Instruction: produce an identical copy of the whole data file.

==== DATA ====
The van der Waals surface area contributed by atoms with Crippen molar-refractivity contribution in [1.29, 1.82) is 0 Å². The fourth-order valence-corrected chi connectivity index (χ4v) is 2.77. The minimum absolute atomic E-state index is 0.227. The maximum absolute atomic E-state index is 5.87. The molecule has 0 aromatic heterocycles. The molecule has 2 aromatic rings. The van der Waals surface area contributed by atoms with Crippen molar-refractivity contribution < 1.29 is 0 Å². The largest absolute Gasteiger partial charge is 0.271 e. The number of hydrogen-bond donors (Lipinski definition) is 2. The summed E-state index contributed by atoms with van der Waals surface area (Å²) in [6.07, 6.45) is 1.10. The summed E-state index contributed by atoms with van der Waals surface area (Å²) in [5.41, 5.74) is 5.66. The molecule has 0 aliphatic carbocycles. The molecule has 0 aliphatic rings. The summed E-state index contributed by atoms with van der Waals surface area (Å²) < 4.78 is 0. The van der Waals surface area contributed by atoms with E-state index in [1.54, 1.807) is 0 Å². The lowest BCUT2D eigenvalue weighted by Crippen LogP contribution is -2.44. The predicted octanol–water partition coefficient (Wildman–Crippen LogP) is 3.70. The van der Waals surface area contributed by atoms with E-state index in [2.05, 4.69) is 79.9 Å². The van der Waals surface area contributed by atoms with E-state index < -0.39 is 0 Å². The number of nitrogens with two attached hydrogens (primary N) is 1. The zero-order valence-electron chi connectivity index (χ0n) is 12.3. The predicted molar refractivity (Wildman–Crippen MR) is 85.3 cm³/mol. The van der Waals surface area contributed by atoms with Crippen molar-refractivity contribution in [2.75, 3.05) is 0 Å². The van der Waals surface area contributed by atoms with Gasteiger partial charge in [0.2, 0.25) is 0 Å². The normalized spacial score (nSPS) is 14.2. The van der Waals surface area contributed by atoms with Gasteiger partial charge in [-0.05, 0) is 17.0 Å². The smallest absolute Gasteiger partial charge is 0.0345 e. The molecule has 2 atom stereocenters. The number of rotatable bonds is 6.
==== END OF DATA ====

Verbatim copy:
The van der Waals surface area contributed by atoms with Crippen molar-refractivity contribution in [1.29, 1.82) is 0 Å². The fourth-order valence-corrected chi connectivity index (χ4v) is 2.77. The minimum absolute atomic E-state index is 0.227. The maximum absolute atomic E-state index is 5.87. The molecule has 0 aromatic heterocycles. The molecule has 2 aromatic rings. The van der Waals surface area contributed by atoms with Crippen molar-refractivity contribution < 1.29 is 0 Å². The largest absolute Gasteiger partial charge is 0.271 e. The number of hydrogen-bond donors (Lipinski definition) is 2. The summed E-state index contributed by atoms with van der Waals surface area (Å²) in [6.07, 6.45) is 1.10. The summed E-state index contributed by atoms with van der Waals surface area (Å²) in [5.41, 5.74) is 5.66. The molecule has 0 aliphatic carbocycles. The molecule has 0 aliphatic rings. The summed E-state index contributed by atoms with van der Waals surface area (Å²) < 4.78 is 0. The van der Waals surface area contributed by atoms with E-state index in [1.54, 1.807) is 0 Å². The lowest BCUT2D eigenvalue weighted by Crippen LogP contribution is -2.44. The predicted octanol–water partition coefficient (Wildman–Crippen LogP) is 3.70. The van der Waals surface area contributed by atoms with E-state index in [2.05, 4.69) is 79.9 Å². The van der Waals surface area contributed by atoms with E-state index < -0.39 is 0 Å². The number of nitrogens with two attached hydrogens (primary N) is 1. The zero-order valence-electron chi connectivity index (χ0n) is 12.3. The predicted molar refractivity (Wildman–Crippen MR) is 85.3 cm³/mol. The van der Waals surface area contributed by atoms with Crippen molar-refractivity contribution in [2.75, 3.05) is 0 Å². The van der Waals surface area contributed by atoms with Gasteiger partial charge in [0.2, 0.25) is 0 Å². The normalized spacial score (nSPS) is 14.2. The van der Waals surface area contributed by atoms with Gasteiger partial charge in [-0.05, 0) is 17.0 Å². The smallest absolute Gasteiger partial charge is 0.0345 e. The molecule has 2 atom stereocenters. The number of rotatable bonds is 6.